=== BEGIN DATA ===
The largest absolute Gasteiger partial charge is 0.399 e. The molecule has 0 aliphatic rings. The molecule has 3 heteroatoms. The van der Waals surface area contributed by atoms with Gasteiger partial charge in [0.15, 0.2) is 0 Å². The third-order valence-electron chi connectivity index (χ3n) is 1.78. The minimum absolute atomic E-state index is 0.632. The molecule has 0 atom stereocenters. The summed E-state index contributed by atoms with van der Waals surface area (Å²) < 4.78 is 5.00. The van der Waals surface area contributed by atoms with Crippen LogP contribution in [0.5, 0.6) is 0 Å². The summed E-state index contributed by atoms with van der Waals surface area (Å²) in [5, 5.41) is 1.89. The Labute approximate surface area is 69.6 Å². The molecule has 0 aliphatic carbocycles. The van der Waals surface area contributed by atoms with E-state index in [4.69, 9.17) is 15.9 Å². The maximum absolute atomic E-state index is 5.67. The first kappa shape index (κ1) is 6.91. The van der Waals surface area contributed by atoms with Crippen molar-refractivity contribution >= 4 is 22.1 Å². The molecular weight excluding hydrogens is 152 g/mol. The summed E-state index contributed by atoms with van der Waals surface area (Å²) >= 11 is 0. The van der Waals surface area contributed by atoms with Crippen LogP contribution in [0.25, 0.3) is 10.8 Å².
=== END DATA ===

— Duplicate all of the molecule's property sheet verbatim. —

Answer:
The largest absolute Gasteiger partial charge is 0.399 e. The molecule has 0 aliphatic rings. The molecule has 3 heteroatoms. The van der Waals surface area contributed by atoms with Gasteiger partial charge in [0.15, 0.2) is 0 Å². The third-order valence-electron chi connectivity index (χ3n) is 1.78. The minimum absolute atomic E-state index is 0.632. The molecule has 0 atom stereocenters. The summed E-state index contributed by atoms with van der Waals surface area (Å²) < 4.78 is 5.00. The van der Waals surface area contributed by atoms with Crippen LogP contribution in [0.5, 0.6) is 0 Å². The summed E-state index contributed by atoms with van der Waals surface area (Å²) in [5, 5.41) is 1.89. The Labute approximate surface area is 69.6 Å². The molecule has 0 aliphatic carbocycles. The van der Waals surface area contributed by atoms with E-state index in [4.69, 9.17) is 15.9 Å². The maximum absolute atomic E-state index is 5.67. The first kappa shape index (κ1) is 6.91. The van der Waals surface area contributed by atoms with Crippen molar-refractivity contribution >= 4 is 22.1 Å². The molecular weight excluding hydrogens is 152 g/mol. The summed E-state index contributed by atoms with van der Waals surface area (Å²) >= 11 is 0. The van der Waals surface area contributed by atoms with Crippen LogP contribution in [0.25, 0.3) is 10.8 Å².